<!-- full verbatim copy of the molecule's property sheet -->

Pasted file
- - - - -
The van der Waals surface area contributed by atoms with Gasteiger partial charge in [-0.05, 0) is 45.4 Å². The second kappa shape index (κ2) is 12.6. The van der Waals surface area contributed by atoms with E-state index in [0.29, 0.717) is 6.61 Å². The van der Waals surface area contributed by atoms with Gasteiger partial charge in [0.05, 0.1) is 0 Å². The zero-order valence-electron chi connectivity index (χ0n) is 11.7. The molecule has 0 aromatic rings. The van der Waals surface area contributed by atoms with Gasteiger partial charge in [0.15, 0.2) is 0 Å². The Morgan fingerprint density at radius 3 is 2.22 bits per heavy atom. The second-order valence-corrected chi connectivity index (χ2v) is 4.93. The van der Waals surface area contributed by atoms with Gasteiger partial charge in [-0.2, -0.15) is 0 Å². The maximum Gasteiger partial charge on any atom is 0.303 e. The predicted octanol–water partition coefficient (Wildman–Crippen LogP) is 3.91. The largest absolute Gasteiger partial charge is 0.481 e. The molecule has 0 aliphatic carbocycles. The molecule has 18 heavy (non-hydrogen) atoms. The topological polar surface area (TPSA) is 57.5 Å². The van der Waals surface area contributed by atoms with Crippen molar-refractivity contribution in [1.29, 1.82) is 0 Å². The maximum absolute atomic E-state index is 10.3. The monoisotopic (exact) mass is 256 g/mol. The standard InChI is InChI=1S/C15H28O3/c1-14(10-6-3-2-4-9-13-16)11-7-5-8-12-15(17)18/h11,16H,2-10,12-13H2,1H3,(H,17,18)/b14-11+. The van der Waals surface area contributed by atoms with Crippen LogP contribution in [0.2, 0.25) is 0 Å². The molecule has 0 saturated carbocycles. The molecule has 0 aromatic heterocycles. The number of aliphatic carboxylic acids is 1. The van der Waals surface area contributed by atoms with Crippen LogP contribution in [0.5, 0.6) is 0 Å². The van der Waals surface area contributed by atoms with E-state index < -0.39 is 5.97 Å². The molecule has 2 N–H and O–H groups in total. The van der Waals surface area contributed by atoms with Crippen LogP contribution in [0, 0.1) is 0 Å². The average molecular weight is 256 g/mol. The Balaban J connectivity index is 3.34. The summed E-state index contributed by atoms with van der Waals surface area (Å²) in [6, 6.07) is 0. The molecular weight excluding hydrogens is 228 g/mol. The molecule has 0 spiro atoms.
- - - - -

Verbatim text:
The van der Waals surface area contributed by atoms with Gasteiger partial charge in [-0.05, 0) is 45.4 Å². The second kappa shape index (κ2) is 12.6. The van der Waals surface area contributed by atoms with E-state index in [0.29, 0.717) is 6.61 Å². The van der Waals surface area contributed by atoms with Gasteiger partial charge in [0.05, 0.1) is 0 Å². The zero-order valence-electron chi connectivity index (χ0n) is 11.7. The molecule has 0 aromatic rings. The van der Waals surface area contributed by atoms with Gasteiger partial charge in [0.15, 0.2) is 0 Å². The Morgan fingerprint density at radius 3 is 2.22 bits per heavy atom. The second-order valence-corrected chi connectivity index (χ2v) is 4.93. The van der Waals surface area contributed by atoms with Gasteiger partial charge in [-0.2, -0.15) is 0 Å². The maximum Gasteiger partial charge on any atom is 0.303 e. The predicted octanol–water partition coefficient (Wildman–Crippen LogP) is 3.91. The largest absolute Gasteiger partial charge is 0.481 e. The molecule has 0 aliphatic carbocycles. The molecule has 18 heavy (non-hydrogen) atoms. The topological polar surface area (TPSA) is 57.5 Å². The van der Waals surface area contributed by atoms with Crippen molar-refractivity contribution in [1.29, 1.82) is 0 Å². The maximum absolute atomic E-state index is 10.3. The monoisotopic (exact) mass is 256 g/mol. The standard InChI is InChI=1S/C15H28O3/c1-14(10-6-3-2-4-9-13-16)11-7-5-8-12-15(17)18/h11,16H,2-10,12-13H2,1H3,(H,17,18)/b14-11+. The van der Waals surface area contributed by atoms with Crippen LogP contribution in [0.2, 0.25) is 0 Å². The molecule has 0 saturated carbocycles. The molecule has 0 aromatic heterocycles. The number of aliphatic carboxylic acids is 1. The van der Waals surface area contributed by atoms with Crippen LogP contribution in [0.5, 0.6) is 0 Å². The van der Waals surface area contributed by atoms with E-state index < -0.39 is 5.97 Å². The molecule has 2 N–H and O–H groups in total. The van der Waals surface area contributed by atoms with Crippen LogP contribution in [0, 0.1) is 0 Å². The average molecular weight is 256 g/mol. The Balaban J connectivity index is 3.34. The summed E-state index contributed by atoms with van der Waals surface area (Å²) in [6, 6.07) is 0. The molecular weight excluding hydrogens is 228 g/mol. The molecule has 0 spiro atoms.